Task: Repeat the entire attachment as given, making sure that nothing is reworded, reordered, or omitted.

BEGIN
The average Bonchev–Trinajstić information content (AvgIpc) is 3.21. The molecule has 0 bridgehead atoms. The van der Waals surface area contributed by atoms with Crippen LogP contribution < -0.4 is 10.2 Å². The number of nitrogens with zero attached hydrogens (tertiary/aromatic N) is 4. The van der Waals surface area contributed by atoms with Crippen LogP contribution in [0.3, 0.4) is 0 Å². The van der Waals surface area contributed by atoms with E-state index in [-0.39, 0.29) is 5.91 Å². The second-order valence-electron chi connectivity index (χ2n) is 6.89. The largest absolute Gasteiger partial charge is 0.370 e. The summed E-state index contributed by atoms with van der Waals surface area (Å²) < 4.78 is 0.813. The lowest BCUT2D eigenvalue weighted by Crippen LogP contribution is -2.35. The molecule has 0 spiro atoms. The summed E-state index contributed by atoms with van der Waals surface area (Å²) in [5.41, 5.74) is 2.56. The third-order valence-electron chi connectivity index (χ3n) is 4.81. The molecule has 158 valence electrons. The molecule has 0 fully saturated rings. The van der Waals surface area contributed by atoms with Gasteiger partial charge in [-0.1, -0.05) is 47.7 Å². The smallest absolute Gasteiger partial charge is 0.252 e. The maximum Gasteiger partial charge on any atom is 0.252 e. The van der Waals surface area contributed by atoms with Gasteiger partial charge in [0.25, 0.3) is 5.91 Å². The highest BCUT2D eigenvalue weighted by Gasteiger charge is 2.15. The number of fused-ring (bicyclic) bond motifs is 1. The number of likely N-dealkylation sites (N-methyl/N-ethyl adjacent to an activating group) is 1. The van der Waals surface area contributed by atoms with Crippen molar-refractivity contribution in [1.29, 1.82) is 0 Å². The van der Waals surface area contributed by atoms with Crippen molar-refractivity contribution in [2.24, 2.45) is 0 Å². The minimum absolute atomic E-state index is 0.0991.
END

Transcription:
The average Bonchev–Trinajstić information content (AvgIpc) is 3.21. The molecule has 0 bridgehead atoms. The van der Waals surface area contributed by atoms with Crippen LogP contribution < -0.4 is 10.2 Å². The number of nitrogens with zero attached hydrogens (tertiary/aromatic N) is 4. The van der Waals surface area contributed by atoms with Crippen LogP contribution in [0.3, 0.4) is 0 Å². The van der Waals surface area contributed by atoms with E-state index in [-0.39, 0.29) is 5.91 Å². The second-order valence-electron chi connectivity index (χ2n) is 6.89. The largest absolute Gasteiger partial charge is 0.370 e. The summed E-state index contributed by atoms with van der Waals surface area (Å²) < 4.78 is 0.813. The lowest BCUT2D eigenvalue weighted by Crippen LogP contribution is -2.35. The molecule has 0 spiro atoms. The summed E-state index contributed by atoms with van der Waals surface area (Å²) in [5.41, 5.74) is 2.56. The third-order valence-electron chi connectivity index (χ3n) is 4.81. The molecule has 158 valence electrons. The molecule has 0 fully saturated rings. The van der Waals surface area contributed by atoms with Gasteiger partial charge in [-0.1, -0.05) is 47.7 Å². The smallest absolute Gasteiger partial charge is 0.252 e. The maximum Gasteiger partial charge on any atom is 0.252 e. The van der Waals surface area contributed by atoms with Gasteiger partial charge in [0.25, 0.3) is 5.91 Å². The highest BCUT2D eigenvalue weighted by Gasteiger charge is 2.15. The number of fused-ring (bicyclic) bond motifs is 1. The number of likely N-dealkylation sites (N-methyl/N-ethyl adjacent to an activating group) is 1. The van der Waals surface area contributed by atoms with Crippen molar-refractivity contribution in [1.29, 1.82) is 0 Å². The van der Waals surface area contributed by atoms with Crippen molar-refractivity contribution in [2.24, 2.45) is 0 Å². The minimum absolute atomic E-state index is 0.0991.